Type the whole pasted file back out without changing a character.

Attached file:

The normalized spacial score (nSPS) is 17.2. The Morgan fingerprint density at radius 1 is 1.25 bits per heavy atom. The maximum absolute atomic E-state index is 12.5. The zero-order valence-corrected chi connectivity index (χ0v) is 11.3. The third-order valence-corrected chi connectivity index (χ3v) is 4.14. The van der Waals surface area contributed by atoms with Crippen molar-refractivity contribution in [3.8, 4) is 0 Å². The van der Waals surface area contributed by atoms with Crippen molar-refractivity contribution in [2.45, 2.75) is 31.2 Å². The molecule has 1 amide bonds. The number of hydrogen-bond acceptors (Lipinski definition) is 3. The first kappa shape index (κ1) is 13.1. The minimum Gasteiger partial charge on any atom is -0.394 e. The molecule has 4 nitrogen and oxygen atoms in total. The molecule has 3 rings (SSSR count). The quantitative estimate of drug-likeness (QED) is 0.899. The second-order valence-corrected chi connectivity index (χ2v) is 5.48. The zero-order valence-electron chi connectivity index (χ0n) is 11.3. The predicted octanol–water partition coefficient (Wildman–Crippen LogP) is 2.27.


The normalized spacial score (nSPS) is 17.2. The Morgan fingerprint density at radius 1 is 1.25 bits per heavy atom. The maximum absolute atomic E-state index is 12.5. The zero-order valence-corrected chi connectivity index (χ0v) is 11.3. The third-order valence-corrected chi connectivity index (χ3v) is 4.14. The van der Waals surface area contributed by atoms with Crippen molar-refractivity contribution in [3.8, 4) is 0 Å². The van der Waals surface area contributed by atoms with Crippen molar-refractivity contribution in [2.45, 2.75) is 31.2 Å². The molecule has 1 amide bonds. The number of hydrogen-bond acceptors (Lipinski definition) is 3. The first kappa shape index (κ1) is 13.1. The minimum Gasteiger partial charge on any atom is -0.394 e. The molecule has 4 nitrogen and oxygen atoms in total. The molecule has 3 rings (SSSR count). The quantitative estimate of drug-likeness (QED) is 0.899. The second-order valence-corrected chi connectivity index (χ2v) is 5.48. The zero-order valence-electron chi connectivity index (χ0n) is 11.3. The predicted octanol–water partition coefficient (Wildman–Crippen LogP) is 2.27.